Before the year was out, hundreds more followed, the largest departure being in December when between 500 and 753 left Galway on 13th December.


In Spain, the Volunteers were formed up into the XV Bandera Irlandesa del Tercio of the Spanish Foreign Legion. A ‘Bandera’ was an infantry battalion made up of about 600 men. The term ‘Tercio’ came from the renowned Spanish Infantry of the 16th century. In total there was 18 different ‘benders’ fighting within the Nationalist Army.




The most highly decorated Belfast Volunteer was George Caughie. MCM, MBE. He was the master-armourer. SeŠn Cunningham of Clyde Street, Short Strand had been a Sergeant-Major in the British Army in First World War.


When the Belfast pogrom broke out in July 1920, B. Coy, 2nd Battalion, Belfast Brigade I.R.A. was raised in the Short Strand to defend the besieged Nationalist enclave. There was over forty local men who were ex-soldiers and many of these helped in various ways through training or actual armed defence. One of these was SeŠn Cunningham, and he later became 2 I.C. and then O.C. of the I.R.A. in Ballymacarrett In 1922 he became O.C. of the 49th Battalion, Free State Army in Dundalk. He was later transferred to Collins Barracks in Dublin, and in November 1923 became O.C. of the 21st Battalion. In 1927. Commandant Cunningham’s Battalion played a major role in the Military Tattoo at Lansdowne Road. He retired two years later in 1929.


In Spain he held the rank of Captain in Charge of the Bandera’s heavy machine gun company, and on one occasion was personally complimented by General Franco. He later served on O’Duffy’s H.Q. Staff at Salamanca. Having survived the war in Spain he would eventually return to his native Belfast settling in Cavendish Street on the Falls Road. He died on the 11th March, 1963.


Other Belfast men known to have fought with the Nationalist Volunteers are John Jones and Peter Fanning both of whom were I.R.A. Volunteers when they went to Spain. Jones lived at the top of the Whiterock Road in the cottages and Peter Fanning on the Springfield Road.


They also survived Spain and Willie John McCurry remembers with some humour being part of a three man IRA court-martial board which was instigated after their return, more as a formality than anything else. It was very much a laid-back affair. the presiding officer telling them how "he would have let them off had they fought on the Republican side".


Jimmy Drumm remembers a similar occasion when as a young volunteer in 1938 he was sent over to Ballymacarrett to sit on the court-martial of Jim Straney and Willie O’Hanlon who fought on the Republican side in their absence. Joe Boal was also present and yet again it was only a formality. A young Jim Straney would never return from Spain killed in action and this deeply committed Republican is rightly honoured on the I.R.A. Memorial in Short Strand. Three others known to have served with O’Duffy’s Brigade from Belfast are Brendan Kielty, John Cleary and Patrick Ward.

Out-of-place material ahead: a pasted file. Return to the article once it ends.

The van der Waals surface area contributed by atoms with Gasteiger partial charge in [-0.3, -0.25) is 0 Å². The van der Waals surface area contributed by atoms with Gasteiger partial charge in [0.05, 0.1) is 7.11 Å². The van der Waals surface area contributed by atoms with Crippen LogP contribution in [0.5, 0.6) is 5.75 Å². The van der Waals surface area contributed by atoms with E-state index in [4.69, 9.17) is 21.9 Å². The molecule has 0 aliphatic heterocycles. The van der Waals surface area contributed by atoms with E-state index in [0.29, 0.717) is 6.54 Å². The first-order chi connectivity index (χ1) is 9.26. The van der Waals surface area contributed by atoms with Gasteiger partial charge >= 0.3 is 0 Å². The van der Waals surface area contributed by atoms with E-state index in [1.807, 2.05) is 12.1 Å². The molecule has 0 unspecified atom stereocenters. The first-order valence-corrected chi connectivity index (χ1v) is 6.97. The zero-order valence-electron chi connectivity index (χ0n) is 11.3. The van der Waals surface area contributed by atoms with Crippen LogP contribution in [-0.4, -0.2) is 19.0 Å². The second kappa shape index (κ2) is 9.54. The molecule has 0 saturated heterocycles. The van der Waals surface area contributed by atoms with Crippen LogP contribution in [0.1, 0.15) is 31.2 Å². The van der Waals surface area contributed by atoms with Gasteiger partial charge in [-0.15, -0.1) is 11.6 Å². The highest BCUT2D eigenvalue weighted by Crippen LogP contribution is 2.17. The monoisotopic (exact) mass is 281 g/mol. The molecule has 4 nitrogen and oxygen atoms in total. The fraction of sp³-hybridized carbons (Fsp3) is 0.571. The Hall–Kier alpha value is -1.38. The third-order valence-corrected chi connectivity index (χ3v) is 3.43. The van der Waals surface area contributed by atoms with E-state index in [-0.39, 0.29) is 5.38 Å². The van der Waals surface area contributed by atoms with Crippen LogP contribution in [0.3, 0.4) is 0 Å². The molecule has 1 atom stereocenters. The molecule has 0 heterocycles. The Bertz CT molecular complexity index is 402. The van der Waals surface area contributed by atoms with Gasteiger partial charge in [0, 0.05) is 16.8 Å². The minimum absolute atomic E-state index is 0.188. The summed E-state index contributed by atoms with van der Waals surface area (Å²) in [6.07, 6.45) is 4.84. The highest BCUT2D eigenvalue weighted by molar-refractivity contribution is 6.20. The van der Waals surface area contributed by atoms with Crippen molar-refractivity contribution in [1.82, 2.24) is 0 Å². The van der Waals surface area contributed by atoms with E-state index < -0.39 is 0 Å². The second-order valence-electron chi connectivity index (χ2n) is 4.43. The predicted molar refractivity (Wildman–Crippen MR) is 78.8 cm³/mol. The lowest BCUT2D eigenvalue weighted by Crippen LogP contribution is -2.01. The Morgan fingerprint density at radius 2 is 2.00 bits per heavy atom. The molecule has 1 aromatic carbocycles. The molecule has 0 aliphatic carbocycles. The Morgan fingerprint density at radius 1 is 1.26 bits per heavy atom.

The Nationalist Volunteers found themselves at Caceres were they underwent a fairly comprehensive training programme lasting six weeks. They were much better ‘kited out’ than their Socialist counterparts. Unfortunately, they were not to operate as an integral force and were distributed among various army groups to be used as need arose. Therefore, it became an isolated and under-strength infantry battalion dependent on external Spanish units for all support services. Language difficulties made liaison between the Irish field officers and the Spanish general staff poor.


Poor leadership from O’Duffy who spent most of his time behind the lines at his H.Q., lack of direction and focus eroded morale and the Bandera was stood down by Franco on 13th April 1937 following unfavorable reports from Spanish liaison officers, the previous month. It was never given a proper organised chance to prove itself and the Brigade returned to Dublin in June 1937 to a warm welcome.


However, events in Europe with the outbreak of World War II highlighting the true face of fascism and all it entailed saw attitudes in Ireland turn to indifference and eventually to ridicule. O’Duffy himself sank into obscurity and became ill, dying in late 1944 at the age of 52. Frank Ryan died the same year, but while he has become part of history and legend, Eoin O’Duffy, and the men of his Brigade became an embarrassment. They had espoused to the winning side, but their defeated opponents in war won the struggle for the hearts and minds of the millions outside of Spain, and in doing so also won the judgement of history.





There’s a valley in Spain called Jarama,

It’s a place that we all know so well,

For its there that we gave of our manhood,

And most of our brave comrades fell.


In October 1994, a memorial was unveiled at the village cemetery of Marata de Tajuna where the remains of soldiers of the Spanish Republic together with those of the Volunteers from many countries who had joined the International Brigade, are buried. Nineteen of those are Irishmen which includes the four Belfast men - Bill Henry, Danny Doyle, Dick O’Neill and Liam Tumilson.